For example, the LDS faith claims 15 million followers, but only a 1/3 of those bother to have any significant interaction with the LDS faith. In fact, census reports from abroad indicate that those 2/3 that still remain on the books don’t even consider themselves LDS enough to self report it on their national census. They are the silent ex-Mormons, the ones you won’t read about or hear from. They are the ones who silently walked away and “just never thought about it again and didn’t feel guilty.” They are the majority. In my family alone, I have 3 siblings and a father who, for all intents and purposes, have left but who are still counted as part of that 15 million. You won’t read a Mormon-themed blog or FB post by them. There are more of them than there are of vocal ex-Mormons like myself or even faithful Mormons like yourself so neither one of us should be kidding ourselves.

Now, to briefly answer your question, not speaking for every ex-Mormon alive, but for myself. I continue to engage with Mormonism because it is still forced on me. My young children are still being indoctrinated by their mother and ward family. It is shoved down their throats and they are being manipulated with half-truths. I couldn’t walk away from it if I wanted to. I live in a community swarming with Mormonism. There are more LDS chapels than Starbucks if that gives you an idea. It permeates my surroundings in ways that it wouldn’t if I were fortunate to live outside the Jello Belt.

Lastly, I was a good, faithful, true believing Mormon for 38 years of my life. The kind that accepted every calling, held a temple recommend and actually did his home teaching. When you realize you’ve been bamboozled for much of your life, it takes some time to get over.

“One of the saddest lessons of history is this: If we’ve been bamboozled long enough, we tend to reject any evidence of the bamboozle. We’re no longer interested in finding out the truth. The bamboozle has captured us. It’s simply too painful to acknowledge, even to ourselves, that we’ve been taken. Once you give a charlatan power over you, you almost never get it back.”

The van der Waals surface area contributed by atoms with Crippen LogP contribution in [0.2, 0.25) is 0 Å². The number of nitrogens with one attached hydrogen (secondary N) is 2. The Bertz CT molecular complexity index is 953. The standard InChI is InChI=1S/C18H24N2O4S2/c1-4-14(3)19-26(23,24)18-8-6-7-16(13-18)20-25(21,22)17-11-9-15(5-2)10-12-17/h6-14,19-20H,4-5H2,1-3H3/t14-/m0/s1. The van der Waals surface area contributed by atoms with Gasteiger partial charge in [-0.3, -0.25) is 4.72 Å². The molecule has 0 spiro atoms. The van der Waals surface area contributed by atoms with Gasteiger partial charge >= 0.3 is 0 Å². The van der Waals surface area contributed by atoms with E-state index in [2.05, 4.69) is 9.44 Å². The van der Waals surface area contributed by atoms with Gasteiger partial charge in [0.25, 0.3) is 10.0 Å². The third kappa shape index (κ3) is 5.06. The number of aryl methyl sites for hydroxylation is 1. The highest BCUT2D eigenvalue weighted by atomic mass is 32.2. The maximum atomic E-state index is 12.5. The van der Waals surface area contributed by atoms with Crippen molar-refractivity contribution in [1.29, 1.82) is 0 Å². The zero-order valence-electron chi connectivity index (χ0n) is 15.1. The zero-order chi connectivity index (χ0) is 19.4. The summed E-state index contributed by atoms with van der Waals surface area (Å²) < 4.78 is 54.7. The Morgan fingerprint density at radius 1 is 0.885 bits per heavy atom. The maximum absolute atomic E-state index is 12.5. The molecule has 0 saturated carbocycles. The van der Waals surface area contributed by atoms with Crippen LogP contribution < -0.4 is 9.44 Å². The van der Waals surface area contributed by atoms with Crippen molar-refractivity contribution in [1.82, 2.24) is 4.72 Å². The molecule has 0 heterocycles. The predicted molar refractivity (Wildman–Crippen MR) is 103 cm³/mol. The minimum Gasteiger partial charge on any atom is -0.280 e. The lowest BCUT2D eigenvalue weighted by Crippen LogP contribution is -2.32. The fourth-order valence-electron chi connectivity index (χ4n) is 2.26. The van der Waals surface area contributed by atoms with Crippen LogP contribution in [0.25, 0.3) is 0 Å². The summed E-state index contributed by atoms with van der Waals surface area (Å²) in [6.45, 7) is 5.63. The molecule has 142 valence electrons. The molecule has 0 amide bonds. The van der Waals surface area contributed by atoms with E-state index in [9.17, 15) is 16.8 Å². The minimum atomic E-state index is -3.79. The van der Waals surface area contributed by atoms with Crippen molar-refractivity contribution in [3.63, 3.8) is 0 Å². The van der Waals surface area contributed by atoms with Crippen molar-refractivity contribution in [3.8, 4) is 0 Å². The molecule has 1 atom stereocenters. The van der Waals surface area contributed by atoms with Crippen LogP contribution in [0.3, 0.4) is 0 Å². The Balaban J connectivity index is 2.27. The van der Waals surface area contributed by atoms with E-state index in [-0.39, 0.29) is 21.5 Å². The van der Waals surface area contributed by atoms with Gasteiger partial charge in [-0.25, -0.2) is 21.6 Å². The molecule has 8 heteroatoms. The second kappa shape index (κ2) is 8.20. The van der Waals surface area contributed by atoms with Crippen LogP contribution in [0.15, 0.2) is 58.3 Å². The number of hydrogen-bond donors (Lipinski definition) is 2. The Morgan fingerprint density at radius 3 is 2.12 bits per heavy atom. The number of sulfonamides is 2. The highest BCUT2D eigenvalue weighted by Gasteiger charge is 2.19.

― Carl SaganThe Demon-Haunted World: Science as a Candle in the Dark

The fact is that most people would never allow themselves to admit it even to themselves. It’s far easier not to allow yourself the thought that you’ve been wrong in such a dramatic way and that you’ve testified of events you once believed but that you now know to be falsehoods. It’s rare. Those of us that have passed through that eye of the needle remain with bruises that take years to heal. And the angst and anger that you detect is as much at ourselves for being so bamboozled for so long as it is at the ones perpetuating the bamboozle even now.

There IS the feeling of being “released and free.” The other logical fallacy you’ve succumbed to is believing that my being vocal on this blog represents the entirety of my life. If you read my “About” page, you’ll see that this is the one place I come to vent. I have so much more to my life and to my relationships with my loved ones than is reflected in being ex-Mormon and gay. I just don’t feel the need to vent about that part of my life because it comes so easy. So, your question is like the physician wondering why everyone in the world is so sick. If you visit ex-Mormon blogs, you’re going to see angst.

I hope that helps you understand.